Biologists studying the development of plant roots, a general basic model for tissue development, are uncovering new pieces of the puzzle of how one root cell sends its molecular instructions to another in the development process.
Researchers have found hints that the channels by which such molecules move between plant cells may also be mirrored in animal cells. Thus, discoveries about plant development may be more broadly applicable to understanding the fundamental processes of how complex tissues develop from a few cells -- one of the central mysteries in biology.
Duke University biologist Philip Benfey and his colleagues published their latest findings in the Oct. 26, 2004, issue of the journal Current Biology. Besides Benfey, other co-authors are Kimberly Gallagher of Duke, Alice Paquette of New York University and Keiji Nakajima of the Nara Institute of Science and Technology in Japan. Their research was supported by the National Institutes of Health.
Dennis Meredith | EurekAlert!
Researchers uncover protein-based “cancer signature”
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The Nagoya Protocol Creates Disadvantages for Many Countries when Applied to Microorganisms
05.12.2016 | Leibniz-Institut DSMZ-Deutsche Sammlung von Mikroorganismen und Zellkulturen GmbH
Have you ever wondered how you see the world? Vision is about photons of light, which are packets of energy, interacting with the atoms or molecules in what...
A multi-institutional research collaboration has created a novel approach for fabricating three-dimensional micro-optics through the shape-defined formation of porous silicon (PSi), with broad impacts in integrated optoelectronics, imaging, and photovoltaics.
Working with colleagues at Stanford and The Dow Chemical Company, researchers at the University of Illinois at Urbana-Champaign fabricated 3-D birefringent...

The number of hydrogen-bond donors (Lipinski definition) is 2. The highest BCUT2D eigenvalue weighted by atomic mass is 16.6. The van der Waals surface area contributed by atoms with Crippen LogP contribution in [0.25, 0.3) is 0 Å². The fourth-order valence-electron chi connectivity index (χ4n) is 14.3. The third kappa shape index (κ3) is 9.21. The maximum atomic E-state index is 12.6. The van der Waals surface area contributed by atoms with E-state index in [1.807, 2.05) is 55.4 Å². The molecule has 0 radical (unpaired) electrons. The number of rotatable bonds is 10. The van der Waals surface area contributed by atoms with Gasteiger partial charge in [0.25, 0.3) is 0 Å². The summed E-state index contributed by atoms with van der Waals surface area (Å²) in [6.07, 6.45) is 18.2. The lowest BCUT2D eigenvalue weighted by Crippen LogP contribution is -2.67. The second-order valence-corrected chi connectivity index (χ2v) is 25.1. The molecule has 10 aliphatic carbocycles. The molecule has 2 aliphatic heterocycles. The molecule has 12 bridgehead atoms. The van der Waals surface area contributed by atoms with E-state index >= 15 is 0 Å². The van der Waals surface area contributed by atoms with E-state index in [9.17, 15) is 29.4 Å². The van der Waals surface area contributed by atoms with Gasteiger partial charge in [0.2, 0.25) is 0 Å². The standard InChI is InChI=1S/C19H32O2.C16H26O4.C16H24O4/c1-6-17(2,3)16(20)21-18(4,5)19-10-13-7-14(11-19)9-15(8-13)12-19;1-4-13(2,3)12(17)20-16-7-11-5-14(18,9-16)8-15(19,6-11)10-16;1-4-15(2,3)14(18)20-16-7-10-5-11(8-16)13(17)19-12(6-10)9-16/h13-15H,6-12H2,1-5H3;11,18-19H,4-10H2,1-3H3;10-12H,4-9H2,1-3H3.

In experiments with magnetic atoms conducted at extremely low temperatures, scientists have demonstrated a unique phase of matter: The atoms form a new type of quantum liquid or quantum droplet state. These so called quantum droplets may preserve their form in absence of external confinement because of quantum effects. The joint team of experimental physicists from Innsbruck and theoretical physicists from Hannover report on their findings in the journal Physical Review X.
“Our Quantum droplets are in the gas phase but they still drop like a rock,” explains experimental physicist Francesca Ferlaino when talking about the...
The Max Planck Institute for Physics (MPP) is opening up a new research field. A workshop from November 21 - 22, 2016 will mark the start of activities for an innovative axion experiment. Axions are still only purely hypothetical particles. Their detection could solve two fundamental problems in particle physics: What dark matter consists of and why it has not yet been possible to directly observe a CP violation for the strong interaction.
The “MADMAX” project is the MPP’s commitment to axion research. Axions are so far only a theoretical prediction and are difficult to detect: on the one hand,...
Broadband rotational spectroscopy unravels structural reshaping of isolated molecules in the gas phase to accommodate water
In two recent publications in the Journal of Chemical Physics and in the Journal of Physical Chemistry Letters, researchers around Melanie Schnell from the Max...
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